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What Is a Decentralized Exchange (DEX)?

Oct 19, 2022
Yavor Kaludov Ariel Monjes

Cryptocurrency exchanges are a vital source of liquidity for the global cryptocurrency market. They’re responsible for supporting billions of dollars in daily trade volumes.

Alongside traditional centralized exchanges (CEXs), decentralized exchanges (DEXs) have grown in popularity in recent years – for a number of reasons. Fast, private, and available for use by everyone, users have the option to trade and invest in otherwise inaccessible crypto-based financial products and assets. 

A Simple DEX Definition

A decentralized exchange is a peer-to-peer (P2P) market. It’s a tool that allows people to trade crypto without entrusting their assets to an intermediary or custodian. To enable such transactions, smart contracts are used. These are self-executing agreements written in code running on the blockchain. 

Instead of using intermediaries to clear transactions, DEXs offer an alternative way to buy and sell digital assets. They do so by relying on self-executing smart contracts to facilitate quick trading. What’s more, they often cost less than CEX trades and don’t require users to give up custody of their assets. 

Important: Having direct access to your funds without the need for intermediaries (ie. self-custody) is an integral part of Decentralized Finance (DeFi). Discover how non-custodial crypto wallets work – and the advantages they provide.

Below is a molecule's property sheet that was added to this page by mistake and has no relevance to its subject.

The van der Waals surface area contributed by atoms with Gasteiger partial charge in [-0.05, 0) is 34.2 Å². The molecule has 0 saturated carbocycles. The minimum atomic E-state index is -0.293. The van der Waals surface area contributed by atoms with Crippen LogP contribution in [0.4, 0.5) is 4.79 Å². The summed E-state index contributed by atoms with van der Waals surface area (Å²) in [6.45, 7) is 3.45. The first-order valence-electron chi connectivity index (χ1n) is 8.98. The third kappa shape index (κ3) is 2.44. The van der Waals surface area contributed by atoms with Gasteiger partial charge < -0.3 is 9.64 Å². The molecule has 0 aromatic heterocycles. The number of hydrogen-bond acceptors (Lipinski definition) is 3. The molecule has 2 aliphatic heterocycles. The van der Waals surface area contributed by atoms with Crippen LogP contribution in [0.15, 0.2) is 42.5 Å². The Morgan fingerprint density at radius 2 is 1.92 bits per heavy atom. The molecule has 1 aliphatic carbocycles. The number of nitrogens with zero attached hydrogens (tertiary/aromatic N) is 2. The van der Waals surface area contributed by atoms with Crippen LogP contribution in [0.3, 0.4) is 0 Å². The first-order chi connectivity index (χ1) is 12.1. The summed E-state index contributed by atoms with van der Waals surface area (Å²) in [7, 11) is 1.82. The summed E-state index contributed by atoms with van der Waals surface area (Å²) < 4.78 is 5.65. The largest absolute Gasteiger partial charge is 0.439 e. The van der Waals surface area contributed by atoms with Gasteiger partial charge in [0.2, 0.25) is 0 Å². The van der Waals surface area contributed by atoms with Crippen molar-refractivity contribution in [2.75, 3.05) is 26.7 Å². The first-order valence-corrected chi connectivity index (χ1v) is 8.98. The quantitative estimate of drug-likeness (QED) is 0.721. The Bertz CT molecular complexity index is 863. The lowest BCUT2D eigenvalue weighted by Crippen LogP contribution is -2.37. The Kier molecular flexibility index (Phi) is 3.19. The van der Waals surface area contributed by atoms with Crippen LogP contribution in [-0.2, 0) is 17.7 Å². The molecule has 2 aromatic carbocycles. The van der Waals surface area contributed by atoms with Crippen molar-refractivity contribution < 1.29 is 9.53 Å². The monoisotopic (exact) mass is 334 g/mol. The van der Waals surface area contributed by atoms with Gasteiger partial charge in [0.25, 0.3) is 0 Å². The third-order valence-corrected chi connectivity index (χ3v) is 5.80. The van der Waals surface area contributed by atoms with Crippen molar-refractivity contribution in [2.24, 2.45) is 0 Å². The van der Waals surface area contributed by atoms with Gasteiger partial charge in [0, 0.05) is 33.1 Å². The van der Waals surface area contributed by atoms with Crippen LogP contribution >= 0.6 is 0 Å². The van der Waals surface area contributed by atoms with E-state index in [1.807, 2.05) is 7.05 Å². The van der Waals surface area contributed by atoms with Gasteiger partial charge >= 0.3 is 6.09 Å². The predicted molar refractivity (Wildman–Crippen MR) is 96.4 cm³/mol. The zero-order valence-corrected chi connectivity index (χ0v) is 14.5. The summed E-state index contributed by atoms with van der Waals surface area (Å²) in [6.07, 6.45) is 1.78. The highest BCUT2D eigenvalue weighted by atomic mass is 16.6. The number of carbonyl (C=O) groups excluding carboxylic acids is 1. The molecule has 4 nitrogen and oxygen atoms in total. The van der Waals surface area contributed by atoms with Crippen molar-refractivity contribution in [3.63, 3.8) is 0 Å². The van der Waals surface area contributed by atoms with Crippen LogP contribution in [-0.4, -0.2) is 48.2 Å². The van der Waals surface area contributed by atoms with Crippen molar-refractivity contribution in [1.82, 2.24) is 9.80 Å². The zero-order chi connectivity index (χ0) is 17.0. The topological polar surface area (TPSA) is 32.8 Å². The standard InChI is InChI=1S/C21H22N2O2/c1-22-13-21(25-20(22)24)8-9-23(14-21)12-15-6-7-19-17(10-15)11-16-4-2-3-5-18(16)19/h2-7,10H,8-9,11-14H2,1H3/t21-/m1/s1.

Types of DEXs

Platforms use different implementations of order books, liquidity pools, and other decentralized finance (DeFi) approaches. These include aggregation tools that offer unique and experimental financial products.

The three main types of DEXs are: 

  • DEX aggregators

  • Order book DEXs

  • Automated Market Makers (AMMs) 

Each uses smart contracts that allow users to trade directly with each other. In fact, smart contracts are at the core of every DEX operation. Blockchains require computational resources to function and record transactions. Therefore, each cryptocurrency transaction on a DEX comes with a “gas fee” (which we discuss a bit further down the article). 


1. Decentralized Exchange Aggregators

Decentralized exchanges employ a range of protocols and strategies. This creates a market where liquidity is low and resources are spread thin across multiple exchanges. 

Liquidity: In the context of stocks and crypto, liquidity refers to an asset’s ability to be quickly traded for another, as well as the number of assets present in a market at any given time. If you wanted to sell a crypto asset, someone else should be ready to purchase it. If there’s no interest, this market has low liquidity (ie. it’s illiquid).

A lack of liquidity may deter institutional investors and wealthy individual traders (who tend to purchase large amounts of digital assets). To address this issue, DEX aggregators have developed ways to deepen asset liquidity pools across decentralized crypto exchanges.